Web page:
Simply put, the Board of Commissioners runs the Game Commission and a majority of the board wants it conducted. The commissioners claim that hunters and legislators want the study to be done.
“Hunters have made it clear: The question of how many fawns are lost to predators is on the minds of many, and this study could well help answer that question,” emphasized Game Commission Executive Director Matthew Hough.
Is anything positive going to come out of this study? I cannot answer that question, but I have my doubts. What will happen if the study finds that a higher concentration of predators is linked to lower fawn survival? While I would not view that as earth-shattering news, the question remains — what would the Game Commission do with this newly-discovered knowledge?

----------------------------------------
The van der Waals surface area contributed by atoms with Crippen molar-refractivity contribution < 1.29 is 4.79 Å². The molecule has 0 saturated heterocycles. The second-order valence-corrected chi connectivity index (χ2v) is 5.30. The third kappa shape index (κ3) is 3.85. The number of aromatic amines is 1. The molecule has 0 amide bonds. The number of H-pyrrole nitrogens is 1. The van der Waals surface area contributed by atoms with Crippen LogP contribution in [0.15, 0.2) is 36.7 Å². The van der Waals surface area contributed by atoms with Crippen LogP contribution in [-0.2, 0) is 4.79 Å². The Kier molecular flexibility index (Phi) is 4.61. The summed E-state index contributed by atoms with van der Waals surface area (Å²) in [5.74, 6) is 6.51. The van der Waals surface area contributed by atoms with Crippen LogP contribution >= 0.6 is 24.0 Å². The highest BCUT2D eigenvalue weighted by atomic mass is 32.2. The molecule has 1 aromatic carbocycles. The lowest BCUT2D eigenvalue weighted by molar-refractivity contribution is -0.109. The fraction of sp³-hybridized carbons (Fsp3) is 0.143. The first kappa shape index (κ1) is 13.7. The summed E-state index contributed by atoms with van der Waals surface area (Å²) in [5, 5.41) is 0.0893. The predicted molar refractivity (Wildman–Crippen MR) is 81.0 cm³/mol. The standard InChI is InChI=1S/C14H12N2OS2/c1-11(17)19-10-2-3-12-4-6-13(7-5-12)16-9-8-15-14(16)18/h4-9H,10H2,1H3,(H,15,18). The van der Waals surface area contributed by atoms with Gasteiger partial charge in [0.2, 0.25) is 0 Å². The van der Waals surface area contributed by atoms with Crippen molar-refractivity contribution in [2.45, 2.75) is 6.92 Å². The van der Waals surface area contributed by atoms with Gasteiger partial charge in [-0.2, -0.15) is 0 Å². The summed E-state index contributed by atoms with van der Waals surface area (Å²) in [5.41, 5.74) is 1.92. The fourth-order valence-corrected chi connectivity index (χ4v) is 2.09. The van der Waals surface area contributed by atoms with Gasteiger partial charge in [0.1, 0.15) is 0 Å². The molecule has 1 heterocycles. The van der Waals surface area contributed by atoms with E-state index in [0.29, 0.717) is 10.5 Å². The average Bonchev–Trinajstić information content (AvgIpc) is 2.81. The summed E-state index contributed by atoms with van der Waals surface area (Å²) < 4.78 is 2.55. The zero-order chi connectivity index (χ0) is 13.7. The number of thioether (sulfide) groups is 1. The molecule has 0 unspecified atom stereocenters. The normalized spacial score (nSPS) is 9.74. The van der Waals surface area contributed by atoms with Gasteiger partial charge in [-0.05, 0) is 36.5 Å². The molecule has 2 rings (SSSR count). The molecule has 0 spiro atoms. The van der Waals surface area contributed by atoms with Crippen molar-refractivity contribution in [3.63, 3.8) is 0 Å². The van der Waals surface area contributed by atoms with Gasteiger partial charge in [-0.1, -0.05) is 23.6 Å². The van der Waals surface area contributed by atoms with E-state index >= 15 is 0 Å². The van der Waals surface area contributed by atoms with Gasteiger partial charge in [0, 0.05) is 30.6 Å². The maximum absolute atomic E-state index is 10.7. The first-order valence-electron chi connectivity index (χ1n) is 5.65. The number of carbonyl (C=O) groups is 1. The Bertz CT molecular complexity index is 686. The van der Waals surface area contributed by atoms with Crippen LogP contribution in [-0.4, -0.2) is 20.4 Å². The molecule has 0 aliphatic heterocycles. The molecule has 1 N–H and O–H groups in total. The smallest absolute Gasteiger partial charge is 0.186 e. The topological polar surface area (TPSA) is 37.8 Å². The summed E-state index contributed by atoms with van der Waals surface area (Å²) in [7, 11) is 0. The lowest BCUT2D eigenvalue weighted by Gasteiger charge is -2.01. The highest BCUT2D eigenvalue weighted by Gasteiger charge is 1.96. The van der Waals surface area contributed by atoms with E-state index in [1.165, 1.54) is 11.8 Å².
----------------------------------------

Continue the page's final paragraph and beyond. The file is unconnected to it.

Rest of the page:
Despite this uncertainty, I still support the $1.25 or so of my license money (my share of the $1.1 million) that will be used to fund the study. It is a small price if some new practical knowledge results. I will end by echoing the same concern that was shared by commissioner Ralph Martone in May: “Will hunters critical of the Game Commission accept any results that do not agree with what they think the results should be?”